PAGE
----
Musings

[Blog] Greater Love

“Greater love has no one than this, than to lay down one’s life for his friends.”
John 15:13

The above has been my favorite verse for longer than I can remember. Spoken by Christ as he prepared to go to the cross, it’s clear that it refers to dying so that others can live. But for many of us, literal life and death situations are not a part of our day to day lives. I’m still mulling the idea over, but I don’t think I’m too far off in suggesting that the verse could also refer to living for others. And in fact, I’d go so far as to say that a life spent caring for the needs of others because of the love you hold for them is actually more difficult than the actions of a heroic instant. At the very least, it requires more stamina.

Thoughts? Arguments? Counter-examples? Drop ’em in the comments!

Musings

[Blog] On Poetry

For someone who majored in English Lit in college, I’ve always had a funny relationship with poetry. Specifically, and particularly in the past, I’ve loved the idea of it and certain turns of phrase or images will stick with me and lodge in my soul or my brain, but I would often feel like I didn’t “get” the entire poem, and that would drive me nuts. I wanted to completely understand each poem I read, and it bothered me when I didn’t.

Or, in other words, I rather missed the point.

But this past week, while hanging out with a couple of friends, we started reading poems out loud from various collections by poets including Mary Oliver, Seamus Heaney, Ursula K. Le Guin, and Nuala ni Dhomhnaill, I think finally began to understand. Or rather, I began to understand that it’s okay to not understand, and in fact that might be a large part of the beauty of poetry.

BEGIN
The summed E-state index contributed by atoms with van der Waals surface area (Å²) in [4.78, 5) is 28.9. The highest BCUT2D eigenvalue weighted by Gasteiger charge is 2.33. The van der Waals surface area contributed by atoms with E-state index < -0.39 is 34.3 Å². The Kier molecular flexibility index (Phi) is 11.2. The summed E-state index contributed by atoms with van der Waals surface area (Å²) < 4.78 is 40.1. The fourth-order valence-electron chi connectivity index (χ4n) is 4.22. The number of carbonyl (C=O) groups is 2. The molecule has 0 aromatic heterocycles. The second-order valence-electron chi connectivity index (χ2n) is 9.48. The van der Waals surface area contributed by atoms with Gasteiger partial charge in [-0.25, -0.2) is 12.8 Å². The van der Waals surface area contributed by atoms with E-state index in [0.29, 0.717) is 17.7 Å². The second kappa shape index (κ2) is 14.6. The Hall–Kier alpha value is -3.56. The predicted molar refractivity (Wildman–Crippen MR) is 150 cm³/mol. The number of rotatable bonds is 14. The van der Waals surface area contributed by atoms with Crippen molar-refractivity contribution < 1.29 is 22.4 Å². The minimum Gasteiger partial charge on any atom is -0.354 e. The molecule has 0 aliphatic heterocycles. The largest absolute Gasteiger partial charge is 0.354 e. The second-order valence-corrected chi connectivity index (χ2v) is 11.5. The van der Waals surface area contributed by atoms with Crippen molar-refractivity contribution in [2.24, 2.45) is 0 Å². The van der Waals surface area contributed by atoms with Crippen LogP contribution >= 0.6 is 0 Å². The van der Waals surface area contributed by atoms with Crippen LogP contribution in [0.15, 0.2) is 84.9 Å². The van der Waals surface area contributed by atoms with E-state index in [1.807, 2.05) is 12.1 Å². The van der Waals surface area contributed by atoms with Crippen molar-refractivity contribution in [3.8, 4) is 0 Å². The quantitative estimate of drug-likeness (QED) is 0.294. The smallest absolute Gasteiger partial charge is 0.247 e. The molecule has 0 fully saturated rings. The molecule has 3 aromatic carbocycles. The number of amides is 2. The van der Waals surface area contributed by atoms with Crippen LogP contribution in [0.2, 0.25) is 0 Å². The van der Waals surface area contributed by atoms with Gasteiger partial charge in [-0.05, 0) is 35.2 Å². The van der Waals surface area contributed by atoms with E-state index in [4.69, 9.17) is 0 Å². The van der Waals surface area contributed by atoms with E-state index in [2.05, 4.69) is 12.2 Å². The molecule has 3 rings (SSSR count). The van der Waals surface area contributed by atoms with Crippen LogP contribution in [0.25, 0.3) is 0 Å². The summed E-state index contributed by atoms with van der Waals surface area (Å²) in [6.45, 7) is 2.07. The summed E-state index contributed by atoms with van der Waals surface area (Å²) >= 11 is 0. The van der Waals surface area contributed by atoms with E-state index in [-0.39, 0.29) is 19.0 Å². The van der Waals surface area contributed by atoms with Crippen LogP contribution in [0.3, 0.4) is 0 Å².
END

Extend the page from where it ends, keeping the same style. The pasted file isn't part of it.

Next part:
Maybe it was because I was with dear friends. Maybe it was because we were reading them to each other in a non-academic setting, with no grade to earn or paper to write. Maybe it was because I’m a few years older and a little more comfortable with the idea that I don’t, that I can’t know everything. I’ll likely never know for sure.

What I do know is that I have a far greater appreciation than I’ve had in the past, and I look forward to reading much more poetry in the future.

Musings

[Blog] Freeway Exits

Sometimes, when the freeway is open and empty and the night is dark and late, I imagine skipping my exit. It would be so easy; to go home would require a choice, a turn. All I would need to do is nothing at all. Sometimes I glance down at my dashboard and the lights that indicate the state of my gas tank, and I calculate how far I could get before I’d have to refill. There are beaches I could reach, the ones I’ve driven past a dozen times but never visited, the ones that I’ve seen from the window of a car on a stormy day when the waves crashed tall against ragged pillars of rock. Sometimes I tell myself that this is the night I’ll do it, and my hand slides towards the turn signal to leave the right-hand lane even as the sign for my exit passes green and white above my head, reminding me I only have a mile and a little more to make my decision.